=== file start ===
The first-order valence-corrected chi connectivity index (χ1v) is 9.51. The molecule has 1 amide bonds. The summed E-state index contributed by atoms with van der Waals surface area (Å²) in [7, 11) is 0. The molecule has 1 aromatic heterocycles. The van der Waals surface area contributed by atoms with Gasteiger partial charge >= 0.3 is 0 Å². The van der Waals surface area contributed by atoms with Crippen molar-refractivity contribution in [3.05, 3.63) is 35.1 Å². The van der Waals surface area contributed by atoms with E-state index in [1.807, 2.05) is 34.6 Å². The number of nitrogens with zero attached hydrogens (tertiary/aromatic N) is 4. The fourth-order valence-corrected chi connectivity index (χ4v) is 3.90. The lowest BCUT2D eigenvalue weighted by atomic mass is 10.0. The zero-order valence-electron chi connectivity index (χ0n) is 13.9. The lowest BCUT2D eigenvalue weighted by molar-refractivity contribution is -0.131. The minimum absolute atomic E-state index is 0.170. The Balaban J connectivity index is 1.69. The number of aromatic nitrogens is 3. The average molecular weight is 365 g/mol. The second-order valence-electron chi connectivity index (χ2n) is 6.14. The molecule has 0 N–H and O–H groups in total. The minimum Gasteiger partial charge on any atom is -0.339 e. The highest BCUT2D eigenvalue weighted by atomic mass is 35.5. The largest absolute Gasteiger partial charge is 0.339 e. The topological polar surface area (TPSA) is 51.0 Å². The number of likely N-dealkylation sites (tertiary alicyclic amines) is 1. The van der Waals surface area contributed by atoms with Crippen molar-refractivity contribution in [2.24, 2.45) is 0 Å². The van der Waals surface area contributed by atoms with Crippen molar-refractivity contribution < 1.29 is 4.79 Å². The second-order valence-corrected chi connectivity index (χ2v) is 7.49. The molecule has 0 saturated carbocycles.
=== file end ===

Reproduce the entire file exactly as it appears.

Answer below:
The first-order valence-corrected chi connectivity index (χ1v) is 9.51. The molecule has 1 amide bonds. The summed E-state index contributed by atoms with van der Waals surface area (Å²) in [7, 11) is 0. The molecule has 1 aromatic heterocycles. The van der Waals surface area contributed by atoms with Gasteiger partial charge >= 0.3 is 0 Å². The van der Waals surface area contributed by atoms with Crippen molar-refractivity contribution in [3.05, 3.63) is 35.1 Å². The van der Waals surface area contributed by atoms with E-state index in [1.807, 2.05) is 34.6 Å². The number of nitrogens with zero attached hydrogens (tertiary/aromatic N) is 4. The fourth-order valence-corrected chi connectivity index (χ4v) is 3.90. The lowest BCUT2D eigenvalue weighted by atomic mass is 10.0. The zero-order valence-electron chi connectivity index (χ0n) is 13.9. The lowest BCUT2D eigenvalue weighted by molar-refractivity contribution is -0.131. The minimum absolute atomic E-state index is 0.170. The Balaban J connectivity index is 1.69. The number of aromatic nitrogens is 3. The average molecular weight is 365 g/mol. The second-order valence-electron chi connectivity index (χ2n) is 6.14. The molecule has 0 N–H and O–H groups in total. The minimum Gasteiger partial charge on any atom is -0.339 e. The highest BCUT2D eigenvalue weighted by atomic mass is 35.5. The largest absolute Gasteiger partial charge is 0.339 e. The topological polar surface area (TPSA) is 51.0 Å². The number of likely N-dealkylation sites (tertiary alicyclic amines) is 1. The van der Waals surface area contributed by atoms with Crippen molar-refractivity contribution in [2.24, 2.45) is 0 Å². The van der Waals surface area contributed by atoms with Crippen molar-refractivity contribution < 1.29 is 4.79 Å². The second-order valence-corrected chi connectivity index (χ2v) is 7.49. The molecule has 0 saturated carbocycles.